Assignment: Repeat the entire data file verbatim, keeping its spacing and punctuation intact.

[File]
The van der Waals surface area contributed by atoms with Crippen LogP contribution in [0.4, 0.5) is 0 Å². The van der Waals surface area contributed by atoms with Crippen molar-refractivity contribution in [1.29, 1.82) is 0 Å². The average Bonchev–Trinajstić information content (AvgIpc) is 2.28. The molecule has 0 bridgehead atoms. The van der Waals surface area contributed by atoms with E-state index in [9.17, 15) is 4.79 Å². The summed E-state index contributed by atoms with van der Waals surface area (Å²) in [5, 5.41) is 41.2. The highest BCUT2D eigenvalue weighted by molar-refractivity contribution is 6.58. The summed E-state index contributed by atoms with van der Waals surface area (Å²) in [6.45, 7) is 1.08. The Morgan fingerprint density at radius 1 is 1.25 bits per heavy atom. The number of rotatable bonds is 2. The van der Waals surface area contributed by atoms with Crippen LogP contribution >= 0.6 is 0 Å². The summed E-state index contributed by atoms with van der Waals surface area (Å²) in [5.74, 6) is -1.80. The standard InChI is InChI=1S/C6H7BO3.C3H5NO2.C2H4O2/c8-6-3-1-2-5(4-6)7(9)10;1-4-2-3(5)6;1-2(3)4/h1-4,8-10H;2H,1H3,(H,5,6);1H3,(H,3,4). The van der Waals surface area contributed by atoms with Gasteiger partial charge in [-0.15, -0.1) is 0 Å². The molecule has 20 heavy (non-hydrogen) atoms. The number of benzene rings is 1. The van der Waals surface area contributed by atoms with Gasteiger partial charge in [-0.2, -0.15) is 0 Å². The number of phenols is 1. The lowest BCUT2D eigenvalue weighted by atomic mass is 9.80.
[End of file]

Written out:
The van der Waals surface area contributed by atoms with Crippen LogP contribution in [0.4, 0.5) is 0 Å². The van der Waals surface area contributed by atoms with Crippen molar-refractivity contribution in [1.29, 1.82) is 0 Å². The average Bonchev–Trinajstić information content (AvgIpc) is 2.28. The molecule has 0 bridgehead atoms. The van der Waals surface area contributed by atoms with E-state index in [9.17, 15) is 4.79 Å². The summed E-state index contributed by atoms with van der Waals surface area (Å²) in [5, 5.41) is 41.2. The highest BCUT2D eigenvalue weighted by molar-refractivity contribution is 6.58. The summed E-state index contributed by atoms with van der Waals surface area (Å²) in [6.45, 7) is 1.08. The Morgan fingerprint density at radius 1 is 1.25 bits per heavy atom. The number of rotatable bonds is 2. The van der Waals surface area contributed by atoms with Crippen LogP contribution >= 0.6 is 0 Å². The summed E-state index contributed by atoms with van der Waals surface area (Å²) in [5.74, 6) is -1.80. The standard InChI is InChI=1S/C6H7BO3.C3H5NO2.C2H4O2/c8-6-3-1-2-5(4-6)7(9)10;1-4-2-3(5)6;1-2(3)4/h1-4,8-10H;2H,1H3,(H,5,6);1H3,(H,3,4). The van der Waals surface area contributed by atoms with Gasteiger partial charge in [-0.15, -0.1) is 0 Å². The molecule has 20 heavy (non-hydrogen) atoms. The number of benzene rings is 1. The van der Waals surface area contributed by atoms with Gasteiger partial charge in [-0.2, -0.15) is 0 Å². The number of phenols is 1. The lowest BCUT2D eigenvalue weighted by atomic mass is 9.80.